Once upon a time there was a beautiful concept called Franken-Castle. Rick Remender wedded the one-note Punisher to Frankenstein’s monster. This beautiful, elegant, unexpected idea provided one of the most entertaining moments in the history of the character, perhaps in comic books. Sadly, the wonder concludes this issue, as does my association with the Franken-Castle title.
I mourn Franken-Castle, who possessed more humanity than the Punisher ever has. This was a being who could share candy with a young Moloid and be exalted as a hero by hunted underdwellers. Franken-Castle’s superhuman strength led to outrageous acts of mayhem. Pitching a fastball special with Man-Thing as the projectile, riding a fire breathing dragon that incinerates the opposition, picking up one lil’ ninja to block the throwing stars of another lil’ ninja, smacking Daken through concrete buffers, snapping his various bones then dragging the punk by the ponytail for future cementing in a building’s cornerstone–these are the things that made me grin. I don’t know whose decision it was to revert the glorious Franken-Castle back to the boring old gun-happy Punisher, but thanks to this person, a shining beacon of hope has dimmed.
Remender takes Franken-Castle to Monster Island, and the Bloodstone, which Frank now hosts, heals his body and twists his mind. The Legion of Monsters calls in an expert to confront the maddened Punisher, but they still try to reason with the shallow, sullen human killer. The Punisher’s not in a giving mood. His disposition leads to Elsa Bloodstone’s fight against one of the most accomplished monsters ever to evolve–man.
What can I say about this issue of Franken-Castle? Dan Brereton’s customary awesome unearthed pulp paperback covers grace each panel. Not one page of Franken-Castle fails to take your breath away. Brereton’s Elsa Bloodstone is a masterful visual characterization, and in a way this issue represents Brereton returning full circle. Brereton’s early professional work teamed him with Chuck Dixon for Eclipse’s The Black Terror. Based on the original public domain hero recently featured in Project Superpowers, the Terror was the first black-cad protagonist wearing a skull on his chest.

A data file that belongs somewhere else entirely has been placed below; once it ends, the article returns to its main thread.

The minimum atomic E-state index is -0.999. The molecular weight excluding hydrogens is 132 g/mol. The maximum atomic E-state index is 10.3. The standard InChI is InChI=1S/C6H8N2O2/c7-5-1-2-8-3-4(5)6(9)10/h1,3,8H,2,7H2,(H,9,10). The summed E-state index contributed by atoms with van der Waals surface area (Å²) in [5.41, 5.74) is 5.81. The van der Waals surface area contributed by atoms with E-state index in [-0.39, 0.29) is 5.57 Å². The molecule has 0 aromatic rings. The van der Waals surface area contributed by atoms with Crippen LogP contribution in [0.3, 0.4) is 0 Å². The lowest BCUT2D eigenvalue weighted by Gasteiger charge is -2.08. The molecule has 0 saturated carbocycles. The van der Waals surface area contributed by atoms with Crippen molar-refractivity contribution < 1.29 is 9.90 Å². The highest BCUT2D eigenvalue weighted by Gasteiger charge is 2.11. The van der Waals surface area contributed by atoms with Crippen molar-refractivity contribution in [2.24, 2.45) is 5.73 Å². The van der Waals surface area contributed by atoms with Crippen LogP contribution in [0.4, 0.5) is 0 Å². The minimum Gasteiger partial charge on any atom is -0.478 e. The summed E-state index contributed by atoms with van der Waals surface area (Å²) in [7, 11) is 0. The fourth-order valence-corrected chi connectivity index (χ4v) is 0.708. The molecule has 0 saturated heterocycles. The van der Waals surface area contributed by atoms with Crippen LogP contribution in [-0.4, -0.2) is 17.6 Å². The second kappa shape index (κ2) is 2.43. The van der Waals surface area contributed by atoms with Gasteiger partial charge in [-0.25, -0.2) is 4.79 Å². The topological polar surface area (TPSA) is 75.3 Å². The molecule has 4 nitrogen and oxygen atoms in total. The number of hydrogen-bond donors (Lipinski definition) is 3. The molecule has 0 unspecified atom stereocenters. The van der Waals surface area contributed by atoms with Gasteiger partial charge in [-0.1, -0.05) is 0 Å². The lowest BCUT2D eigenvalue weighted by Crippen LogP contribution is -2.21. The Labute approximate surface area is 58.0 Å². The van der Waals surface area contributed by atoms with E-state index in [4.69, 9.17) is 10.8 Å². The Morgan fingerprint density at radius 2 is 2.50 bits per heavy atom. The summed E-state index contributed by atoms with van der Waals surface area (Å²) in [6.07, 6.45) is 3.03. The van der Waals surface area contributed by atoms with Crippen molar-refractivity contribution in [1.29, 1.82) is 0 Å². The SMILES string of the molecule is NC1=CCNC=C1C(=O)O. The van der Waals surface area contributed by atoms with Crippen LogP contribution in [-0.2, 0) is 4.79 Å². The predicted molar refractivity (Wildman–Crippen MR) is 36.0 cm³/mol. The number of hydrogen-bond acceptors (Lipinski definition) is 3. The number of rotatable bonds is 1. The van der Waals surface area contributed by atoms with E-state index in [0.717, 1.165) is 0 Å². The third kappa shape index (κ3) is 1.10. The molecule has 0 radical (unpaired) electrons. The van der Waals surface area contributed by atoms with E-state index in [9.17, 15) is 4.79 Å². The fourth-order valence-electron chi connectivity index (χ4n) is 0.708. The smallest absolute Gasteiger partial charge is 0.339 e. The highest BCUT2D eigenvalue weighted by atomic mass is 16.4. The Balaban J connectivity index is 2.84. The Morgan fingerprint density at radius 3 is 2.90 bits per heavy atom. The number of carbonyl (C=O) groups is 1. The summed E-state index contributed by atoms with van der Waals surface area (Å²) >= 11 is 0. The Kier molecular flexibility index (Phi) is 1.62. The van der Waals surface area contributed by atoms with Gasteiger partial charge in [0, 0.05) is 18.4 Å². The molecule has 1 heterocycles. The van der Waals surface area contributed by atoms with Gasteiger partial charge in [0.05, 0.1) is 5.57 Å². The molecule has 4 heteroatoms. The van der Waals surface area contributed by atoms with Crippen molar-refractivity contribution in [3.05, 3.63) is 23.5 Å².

Remender’s writing in Franken-Castle is solid. The plot’s better than most renewals of the status quo. The Legion of Monsters interact enjoyably and humanely with the monosyllabic Punisher. Werewolf by Night Jack Russell adds his deadpan wit to the froth. I’m not absolutely certain Elsa Bloodstone’s phrases can be found in any dictionary (“Sod’s Law”) but she sounds proper, as if she had just stepped out of Nextwave. I also congratulate Remender for researching guns so that his Punisher epilogue with Andrea Mutti and Luca Malisan relies on convincing evidence.
In the end, I simply couldn’t become all that enthused. The final issue of Franken-Castle represents the end of a dream. Now, Frank will no longer pose, arms akimbo, smiling like Zorro as the bad guys burn from Man-Thing’s touch. Sigh.